When you learned that FBC was going to help pay for Caleb Padgett and Dean Corbett to go to Niger on a missions trip, it may have sounded like a relatively short event—a few months to raise money, get passports, be inoculated, and make plans, followed by three weeks on the ground in Niamey. But the reality is, Caleb and Dean’s missions trip was three years in the making.
We spent 25 days in Niger. We chose to go to the Totmans because they are fully supported by our church. I remember being only seven or eight years old and praying for them every night. The gradual history made the missions trip even more fulfilling. Before the missions trip, the Totmans were good acquaintances; now, after the trip, I would call the Totmans good friends. We spent a lot of time getting to know their family.
|(the new administration building)|
We spent the trip helping Pastor Dave with his day-to-day tasks. During the school year, his main ministry is the students at Sahel Academy. He is their youth pastor. However, the students are gone during the summer, so Pastor Dave works on a variety of maintenance projects, as well as administrative and security duties. On the trip we helped put a roof on the new administration building and install speed bumps and light poles.
|(working on the speed bumps)|
For me, the highlight of the trip was getting to know the Totmans. Mrs Anora was very hospitable. I enjoyed the opportunity to see what they do every day.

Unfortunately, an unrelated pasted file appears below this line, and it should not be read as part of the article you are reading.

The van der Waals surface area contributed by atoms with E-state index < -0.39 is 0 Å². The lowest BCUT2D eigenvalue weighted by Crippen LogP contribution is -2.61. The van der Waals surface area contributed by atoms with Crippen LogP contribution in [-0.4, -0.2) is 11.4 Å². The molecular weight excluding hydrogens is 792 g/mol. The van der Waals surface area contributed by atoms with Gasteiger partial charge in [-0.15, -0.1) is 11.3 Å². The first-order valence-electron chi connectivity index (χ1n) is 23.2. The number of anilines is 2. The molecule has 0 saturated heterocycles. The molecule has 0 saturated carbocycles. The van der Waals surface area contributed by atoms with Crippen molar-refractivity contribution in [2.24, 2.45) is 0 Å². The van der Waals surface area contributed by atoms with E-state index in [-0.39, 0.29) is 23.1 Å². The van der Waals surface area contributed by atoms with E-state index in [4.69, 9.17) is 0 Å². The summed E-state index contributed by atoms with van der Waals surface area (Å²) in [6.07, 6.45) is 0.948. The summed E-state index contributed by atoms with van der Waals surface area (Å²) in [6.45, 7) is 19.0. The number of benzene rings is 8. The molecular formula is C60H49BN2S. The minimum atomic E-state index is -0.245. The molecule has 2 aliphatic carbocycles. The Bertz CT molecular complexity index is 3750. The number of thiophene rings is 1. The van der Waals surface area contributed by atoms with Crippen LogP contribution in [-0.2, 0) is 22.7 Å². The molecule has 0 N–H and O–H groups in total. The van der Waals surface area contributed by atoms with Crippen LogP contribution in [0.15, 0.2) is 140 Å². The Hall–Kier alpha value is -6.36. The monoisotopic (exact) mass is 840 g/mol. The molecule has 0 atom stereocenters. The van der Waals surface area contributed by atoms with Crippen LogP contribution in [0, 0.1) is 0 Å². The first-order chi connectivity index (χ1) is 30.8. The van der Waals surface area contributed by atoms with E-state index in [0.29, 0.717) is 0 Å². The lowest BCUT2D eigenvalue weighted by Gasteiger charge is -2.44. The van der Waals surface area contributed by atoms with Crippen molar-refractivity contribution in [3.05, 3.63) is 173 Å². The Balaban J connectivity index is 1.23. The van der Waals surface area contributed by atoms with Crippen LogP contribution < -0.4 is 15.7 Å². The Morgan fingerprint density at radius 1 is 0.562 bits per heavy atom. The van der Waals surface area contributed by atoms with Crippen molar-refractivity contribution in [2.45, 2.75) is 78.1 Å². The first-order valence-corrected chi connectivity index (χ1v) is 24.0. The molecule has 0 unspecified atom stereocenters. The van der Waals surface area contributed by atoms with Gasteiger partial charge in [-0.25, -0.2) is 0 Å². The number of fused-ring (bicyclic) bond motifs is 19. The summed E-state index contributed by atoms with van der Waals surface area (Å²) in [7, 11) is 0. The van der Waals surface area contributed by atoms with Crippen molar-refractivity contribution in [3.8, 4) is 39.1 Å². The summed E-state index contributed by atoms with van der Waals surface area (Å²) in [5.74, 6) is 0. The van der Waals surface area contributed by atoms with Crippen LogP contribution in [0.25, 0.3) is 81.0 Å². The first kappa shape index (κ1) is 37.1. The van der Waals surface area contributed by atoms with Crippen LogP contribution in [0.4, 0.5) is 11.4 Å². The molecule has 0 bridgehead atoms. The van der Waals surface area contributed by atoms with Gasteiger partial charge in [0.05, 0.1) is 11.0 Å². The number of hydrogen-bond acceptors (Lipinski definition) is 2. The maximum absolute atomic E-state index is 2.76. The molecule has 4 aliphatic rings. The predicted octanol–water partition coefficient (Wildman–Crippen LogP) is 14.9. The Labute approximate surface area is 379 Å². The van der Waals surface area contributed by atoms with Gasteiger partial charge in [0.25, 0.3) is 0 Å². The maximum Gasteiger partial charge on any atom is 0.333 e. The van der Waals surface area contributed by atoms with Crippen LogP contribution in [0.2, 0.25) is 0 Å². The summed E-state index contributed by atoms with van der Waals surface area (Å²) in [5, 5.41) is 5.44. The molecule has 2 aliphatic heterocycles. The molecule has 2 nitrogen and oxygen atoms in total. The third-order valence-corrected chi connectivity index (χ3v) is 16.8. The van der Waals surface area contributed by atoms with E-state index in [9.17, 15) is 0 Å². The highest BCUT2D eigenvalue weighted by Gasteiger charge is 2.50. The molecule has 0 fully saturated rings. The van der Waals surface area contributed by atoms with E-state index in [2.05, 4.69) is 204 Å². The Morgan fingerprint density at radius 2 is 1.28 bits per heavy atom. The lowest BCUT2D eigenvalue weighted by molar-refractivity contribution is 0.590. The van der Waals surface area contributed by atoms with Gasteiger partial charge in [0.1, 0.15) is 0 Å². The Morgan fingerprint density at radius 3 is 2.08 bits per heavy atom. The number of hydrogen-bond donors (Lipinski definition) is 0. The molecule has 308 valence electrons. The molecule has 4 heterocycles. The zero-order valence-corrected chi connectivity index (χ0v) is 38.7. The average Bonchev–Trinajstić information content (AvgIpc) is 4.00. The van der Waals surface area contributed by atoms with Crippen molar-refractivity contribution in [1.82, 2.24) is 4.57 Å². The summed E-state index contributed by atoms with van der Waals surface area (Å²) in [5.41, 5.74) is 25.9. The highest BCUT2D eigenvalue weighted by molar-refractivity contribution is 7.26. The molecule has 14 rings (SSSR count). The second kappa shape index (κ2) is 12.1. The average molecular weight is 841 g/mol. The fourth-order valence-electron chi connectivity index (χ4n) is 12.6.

The worst thing about the trip was when I got sick. About a week into the trip, it looked like I had the symptoms of malaria (weakness, fever, nausea, and aching), but it turned out that I had some sort of virus instead. It went away after a couple of days, but the worst part was being unsure of the future and whether I would be healed.
God taught me a real respect for the Totmans and other missionaries in third-world countries. He also gave me compassion for the people who live in Niger. I believe that they generally relate to the gospel better than Americans because their lives are much like that of Jesus and the disciples. The women draw water out of a community well, and everyone needs to wash their feet because they don’t wear shoes and the road is of dirt.
I realized about two days into our trip that our main ministry was helping the Totmans, but if that was the only goal of the trip, they could have gotten local labor much cheaper than our plane tickets, room, and board. We came to Niger to be more than expensive labor. We came to Niger to get to know the Totmans and to invite God to change our hearts and minds.
We had quite a few choices of where to go on the missions trip. Niger is one place we hadn’t been, so we decided to go there and see what it’s like. Plus we all knew Dave and Anora [12–13 years, in Caleb’s case], so it would be nice to see them and to see what it is like for them out there. They’re a good family and a lot of fun.